3. Ways of Living Together

The time has come to move beyond the constraints of this colonial stance. India does not need secularism for its survival. Hindus, Muslims, Christians and several other groups were quite successful at living together in relative peace for a long period of time in India. This plural society did not fall apart. Yet, it had never even heard of “secularism” or “toleration.” Therefore, the task ahead is to examine the ways of living together as they have emerged in various regions of India. In what remains, I will briefly consider two strategies that have been dominant in the search for alternatives to the modern western value of secularism. These strategies, I think, have had a harmful impact on this quest.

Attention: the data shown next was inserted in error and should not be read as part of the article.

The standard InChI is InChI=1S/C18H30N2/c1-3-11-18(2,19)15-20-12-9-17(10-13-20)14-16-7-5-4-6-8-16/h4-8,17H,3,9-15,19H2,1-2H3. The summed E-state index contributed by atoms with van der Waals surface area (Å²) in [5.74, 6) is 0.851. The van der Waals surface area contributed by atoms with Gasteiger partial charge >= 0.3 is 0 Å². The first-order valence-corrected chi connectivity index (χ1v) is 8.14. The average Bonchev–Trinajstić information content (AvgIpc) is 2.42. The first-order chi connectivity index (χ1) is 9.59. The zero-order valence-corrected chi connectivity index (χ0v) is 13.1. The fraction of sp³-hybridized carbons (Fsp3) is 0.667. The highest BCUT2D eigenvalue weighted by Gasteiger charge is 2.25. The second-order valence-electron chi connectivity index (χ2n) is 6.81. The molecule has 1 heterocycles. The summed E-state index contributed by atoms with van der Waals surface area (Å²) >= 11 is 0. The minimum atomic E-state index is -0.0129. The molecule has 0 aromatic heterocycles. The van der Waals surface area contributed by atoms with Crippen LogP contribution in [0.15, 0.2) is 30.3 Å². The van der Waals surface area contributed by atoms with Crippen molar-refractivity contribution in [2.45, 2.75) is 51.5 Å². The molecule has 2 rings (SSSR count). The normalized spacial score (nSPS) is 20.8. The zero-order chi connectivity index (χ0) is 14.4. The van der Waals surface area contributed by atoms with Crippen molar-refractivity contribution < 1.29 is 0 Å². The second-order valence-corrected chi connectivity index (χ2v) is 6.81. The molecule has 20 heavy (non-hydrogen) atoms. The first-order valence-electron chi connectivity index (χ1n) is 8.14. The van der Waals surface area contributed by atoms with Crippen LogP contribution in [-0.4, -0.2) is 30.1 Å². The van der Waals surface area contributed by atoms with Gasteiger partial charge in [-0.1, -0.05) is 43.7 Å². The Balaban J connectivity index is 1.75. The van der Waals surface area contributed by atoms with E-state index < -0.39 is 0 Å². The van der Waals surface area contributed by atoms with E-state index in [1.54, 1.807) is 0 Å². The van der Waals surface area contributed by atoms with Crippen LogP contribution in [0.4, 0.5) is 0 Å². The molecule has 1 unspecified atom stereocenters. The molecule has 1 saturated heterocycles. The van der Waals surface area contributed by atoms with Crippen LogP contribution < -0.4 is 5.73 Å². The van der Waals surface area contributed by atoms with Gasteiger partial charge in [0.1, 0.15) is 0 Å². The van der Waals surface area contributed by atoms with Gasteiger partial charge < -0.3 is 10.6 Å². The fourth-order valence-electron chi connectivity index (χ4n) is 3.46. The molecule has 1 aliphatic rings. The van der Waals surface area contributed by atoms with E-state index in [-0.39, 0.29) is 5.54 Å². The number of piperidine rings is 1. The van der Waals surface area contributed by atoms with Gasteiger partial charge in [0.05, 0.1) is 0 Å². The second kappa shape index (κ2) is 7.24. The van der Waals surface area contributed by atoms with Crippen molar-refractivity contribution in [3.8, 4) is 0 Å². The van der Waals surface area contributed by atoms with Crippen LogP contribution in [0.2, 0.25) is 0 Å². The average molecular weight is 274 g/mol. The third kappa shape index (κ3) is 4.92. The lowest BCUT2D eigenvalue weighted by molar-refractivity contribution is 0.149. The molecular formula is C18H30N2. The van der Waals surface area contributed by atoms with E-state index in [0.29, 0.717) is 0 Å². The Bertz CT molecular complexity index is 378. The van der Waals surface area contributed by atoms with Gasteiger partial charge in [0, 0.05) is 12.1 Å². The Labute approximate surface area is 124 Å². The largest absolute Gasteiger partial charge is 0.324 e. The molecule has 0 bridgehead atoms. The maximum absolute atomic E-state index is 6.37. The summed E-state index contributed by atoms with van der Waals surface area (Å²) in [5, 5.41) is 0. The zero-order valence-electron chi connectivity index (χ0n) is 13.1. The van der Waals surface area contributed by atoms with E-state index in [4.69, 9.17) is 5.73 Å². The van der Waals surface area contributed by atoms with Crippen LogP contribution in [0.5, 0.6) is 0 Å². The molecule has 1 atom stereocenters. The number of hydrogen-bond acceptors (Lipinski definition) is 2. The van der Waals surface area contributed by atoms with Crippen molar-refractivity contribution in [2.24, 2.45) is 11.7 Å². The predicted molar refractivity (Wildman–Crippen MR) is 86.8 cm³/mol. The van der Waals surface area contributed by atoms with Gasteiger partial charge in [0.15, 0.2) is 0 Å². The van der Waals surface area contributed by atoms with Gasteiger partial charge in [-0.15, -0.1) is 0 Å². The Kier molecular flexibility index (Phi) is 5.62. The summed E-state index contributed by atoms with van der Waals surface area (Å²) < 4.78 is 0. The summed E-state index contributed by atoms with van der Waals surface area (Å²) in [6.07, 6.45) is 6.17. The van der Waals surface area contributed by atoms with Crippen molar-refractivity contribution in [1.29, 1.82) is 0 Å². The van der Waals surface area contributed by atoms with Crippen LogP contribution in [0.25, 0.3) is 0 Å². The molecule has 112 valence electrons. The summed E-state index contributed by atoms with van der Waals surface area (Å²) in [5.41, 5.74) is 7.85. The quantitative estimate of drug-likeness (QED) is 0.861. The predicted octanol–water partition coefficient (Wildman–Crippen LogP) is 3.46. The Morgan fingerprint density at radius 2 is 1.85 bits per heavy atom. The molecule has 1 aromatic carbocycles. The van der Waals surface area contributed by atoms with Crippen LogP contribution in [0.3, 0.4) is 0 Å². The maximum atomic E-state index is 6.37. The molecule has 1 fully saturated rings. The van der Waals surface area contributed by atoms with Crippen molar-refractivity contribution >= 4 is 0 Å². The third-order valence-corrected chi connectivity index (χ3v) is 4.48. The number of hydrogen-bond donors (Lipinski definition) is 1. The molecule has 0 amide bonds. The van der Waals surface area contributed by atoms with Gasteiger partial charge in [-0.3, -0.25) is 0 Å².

The first is the anti-modern and anti-scientific stance we find among some Gandhians, including Nandy. Considering what has happened to the world after the rise of industrialism, capitalism and modern technology in the West, this negative attitude towards science and technology is understandable. The problem, however, is that it takes a particular conception of science, its role in society and its value to humanity as though this is the only way to think about science. It confuses science with the western story on “modern scientific values.” However, one does not have to accept the latter story in order to appreciate and adopt the cognitive criteria developed by the natural sciences in the last few centuries. Science has given us the heuristics to attain reliable theoretical knowledge about the world. These heuristics and criteria of scientific knowledge cannot be thrown overboard in the search for alternatives to secularism. Rather, our hypotheses and theories on the traditional ways of living together in Indian society will be most fruitful when they share the characteristic features of any scientific hypothesis: refutable, refinable, coherent, and internally consistent. In the same way as the richest natural-scientific theories we possess today, they should have empirical consequences, strive for clarity of terms and identify the structures and mechanisms behind the phenomena. In this manner, our alternative theories of pluralism and co-existence among various religious and cultural groups will be able to outshine the normative dogmas of secularism.